The first time I was presented Selenium I had the wrong understanding of it.
For that purpose Selenium acts as a browser plugin that allows one to record his actions on the browser on a particular site and play them back later.
You can also finetune the generated scripts.
In the same time I was starting to think about acceptance testing and automation testing.
Until the Continuous Integration and Testing conference in London, I didn't realise there was a link between the two.
During that Open Space conference, there was a talk by a guy from Germany.
He was sharing his experience with Selenium for acceptance testing.
Obviously the product he was developing is a web application.
It means that most of features (or business value) are accessible from a web GUI.
This how it became really clear to me that Selenium can work in two way: in addition of the plugin mode for manual record/playback, there's a driven mode that allow a programmatic control of Selenium. Now we are getting closer to automation :-)
Before going that way, I'll dwell a bit more on the acceptance testing part of it.
The acceptance tests are the tests that prove the product owner/customer that the software is doing what he has specified. For a web applications, most of the business features are visible on a web interface. Even if for some reasons the business value is invisible (backend features of some sort) it's often possible to make it exposed on a web interface:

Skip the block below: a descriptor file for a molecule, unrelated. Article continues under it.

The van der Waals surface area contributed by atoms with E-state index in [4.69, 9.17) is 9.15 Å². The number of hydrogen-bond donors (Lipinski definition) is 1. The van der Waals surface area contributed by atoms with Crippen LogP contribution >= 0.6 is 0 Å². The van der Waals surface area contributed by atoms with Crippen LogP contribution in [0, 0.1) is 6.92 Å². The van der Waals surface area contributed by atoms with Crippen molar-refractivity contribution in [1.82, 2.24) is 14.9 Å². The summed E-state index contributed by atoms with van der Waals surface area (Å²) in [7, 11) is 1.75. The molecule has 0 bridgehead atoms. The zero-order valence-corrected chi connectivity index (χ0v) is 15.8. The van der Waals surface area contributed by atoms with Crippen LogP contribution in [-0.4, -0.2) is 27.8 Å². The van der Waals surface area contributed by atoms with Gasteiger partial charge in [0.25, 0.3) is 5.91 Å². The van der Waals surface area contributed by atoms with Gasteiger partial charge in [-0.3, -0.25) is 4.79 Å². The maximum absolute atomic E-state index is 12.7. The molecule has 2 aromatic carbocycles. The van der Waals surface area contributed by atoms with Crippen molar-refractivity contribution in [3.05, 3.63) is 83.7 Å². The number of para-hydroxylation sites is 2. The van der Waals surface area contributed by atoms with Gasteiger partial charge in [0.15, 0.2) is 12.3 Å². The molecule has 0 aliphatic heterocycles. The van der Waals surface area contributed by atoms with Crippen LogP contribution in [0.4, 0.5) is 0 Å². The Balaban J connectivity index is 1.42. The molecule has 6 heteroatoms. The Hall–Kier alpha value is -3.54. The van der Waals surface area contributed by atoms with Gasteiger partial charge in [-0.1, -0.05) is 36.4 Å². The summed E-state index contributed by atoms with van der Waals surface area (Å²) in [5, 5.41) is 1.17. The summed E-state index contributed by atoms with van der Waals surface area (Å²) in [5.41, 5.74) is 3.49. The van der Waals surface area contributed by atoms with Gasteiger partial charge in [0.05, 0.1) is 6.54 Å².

On an earlier project one of the requirement was that the system should process data within a ceration amount of time. We build a small web application to expose the cycle duration on a web interface. We used Nagios to monitor this value but we could easily imagine that this information can also be captured for acceptance tests.
Let's say that you've been asked to syndicate your data as RSS feeds. You can use Firefox as an RSS aggregator and test the feeds from there.
On another project the feature was to import a continuing feed of complex XML documents in a database. The team setup a smart logging and exposed import successes and failure on a web interface.
Now, we can go back to automation.
Selenium can be driven programmatically through a number of platform (java, python, ruby and perl). It uses a component called Selenium Remote Control which is a java server that run on the same platform where a web browser is available.
There's also a platform dependent API that sensd command to the Remote control using the language of choice.
In perl you can use a CPAN module called Test::WWW::Selenium.
The whole thing becomes really interesting when you combine that approach with the use of FIT (Framework for Integration Testing, which is more than a framework actually), but that's another story.